This development calls for a reassessment of existing theory on liveness.My main question is therefore twofold: what does the stemfie, by embodying immediacy and affinity, show us about how liveness is nowadays enacted in mediated practice?Reporting in media events, she says, tends to emphasise our privilege of being there while history unfolds; in a highly self-conscious way media texts articulate past, present and future in their construction of liveness.
Secondly, I will argue that liveness is best regarded as a construction of user, content and technology.
Subsequently, I will return to the stemfie to explore a contemporary enactment of liveness from the positions of media user, media content and media technology.
In their seminal work on media events, Dayan and Katz take an anthropological approach, explaining how media events work to articulate belongingness – affinity – and connect large audiences in a longing for a shared centre.
They concentrate on pre-planned live broadcasts of ceremonial events that offer the audience a participatory role in witnessing.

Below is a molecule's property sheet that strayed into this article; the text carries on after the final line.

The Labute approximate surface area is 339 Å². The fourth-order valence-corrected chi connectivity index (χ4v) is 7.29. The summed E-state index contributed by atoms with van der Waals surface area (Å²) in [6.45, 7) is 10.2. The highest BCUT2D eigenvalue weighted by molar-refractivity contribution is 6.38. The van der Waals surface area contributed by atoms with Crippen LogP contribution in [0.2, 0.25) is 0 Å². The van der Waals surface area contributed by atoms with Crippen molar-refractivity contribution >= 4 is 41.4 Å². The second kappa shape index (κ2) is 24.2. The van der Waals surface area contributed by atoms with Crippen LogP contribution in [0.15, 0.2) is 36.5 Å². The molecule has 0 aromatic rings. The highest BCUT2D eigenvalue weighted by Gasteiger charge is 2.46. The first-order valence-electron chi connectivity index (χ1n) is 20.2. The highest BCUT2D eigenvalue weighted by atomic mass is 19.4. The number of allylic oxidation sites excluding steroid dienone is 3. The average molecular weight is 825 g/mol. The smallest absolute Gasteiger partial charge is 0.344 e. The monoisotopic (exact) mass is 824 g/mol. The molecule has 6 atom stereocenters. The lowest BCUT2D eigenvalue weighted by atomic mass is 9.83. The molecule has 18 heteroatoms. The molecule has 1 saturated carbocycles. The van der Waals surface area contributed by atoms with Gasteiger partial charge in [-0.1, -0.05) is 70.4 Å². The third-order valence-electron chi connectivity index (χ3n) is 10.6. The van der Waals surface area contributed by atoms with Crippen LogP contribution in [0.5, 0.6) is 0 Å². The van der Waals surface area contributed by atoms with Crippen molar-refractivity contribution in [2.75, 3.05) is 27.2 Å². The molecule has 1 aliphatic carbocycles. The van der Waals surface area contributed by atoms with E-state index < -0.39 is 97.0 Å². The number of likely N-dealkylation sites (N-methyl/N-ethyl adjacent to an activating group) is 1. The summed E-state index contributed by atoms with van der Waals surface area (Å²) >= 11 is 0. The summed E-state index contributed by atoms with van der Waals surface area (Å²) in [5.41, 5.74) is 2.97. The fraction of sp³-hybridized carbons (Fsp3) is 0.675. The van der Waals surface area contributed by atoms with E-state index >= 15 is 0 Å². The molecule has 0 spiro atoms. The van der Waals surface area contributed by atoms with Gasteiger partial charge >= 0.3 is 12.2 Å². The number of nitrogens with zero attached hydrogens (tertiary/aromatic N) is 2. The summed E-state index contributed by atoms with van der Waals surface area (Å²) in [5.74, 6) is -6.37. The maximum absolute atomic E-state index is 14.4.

Esther Hammelburg 19 March 2014 saw the breakthrough of a new kind of media text in The Netherlands: the stemfie.
Being a portmanteau of the Dutch verb ‘stemmen’ (to vote) and ‘selfie’, the stemfie is a photo taken of oneself while (or just after) casting a vote, which is then shared through online social networks.
With social media taking such a prominent place within our current media landscape, the ways in which we participate in events through media nowadays differ greatly from twenty years ago, as the stemfie aptly demonstrates.
Using multiple devices and platforms, users construct and navigate through stories, co-creating todays’ media events.
I will refer to this as the ‘immediacy’ aspect of liveness.
Strongly tied to this first aspect is the second: liveness means being connected through time and space, from our private spaces, with exactly those people and events that are important to us, making meaningful and intimate connections, and providing possibilities for involvement and participation. These two aspects, immediacy and affinity, appear to be essential throughout academic conceptualisations of liveness.
This example relates both the aspect of immediacy – witnessing something as it happens – and of affinity – the connection to events that matter in our history.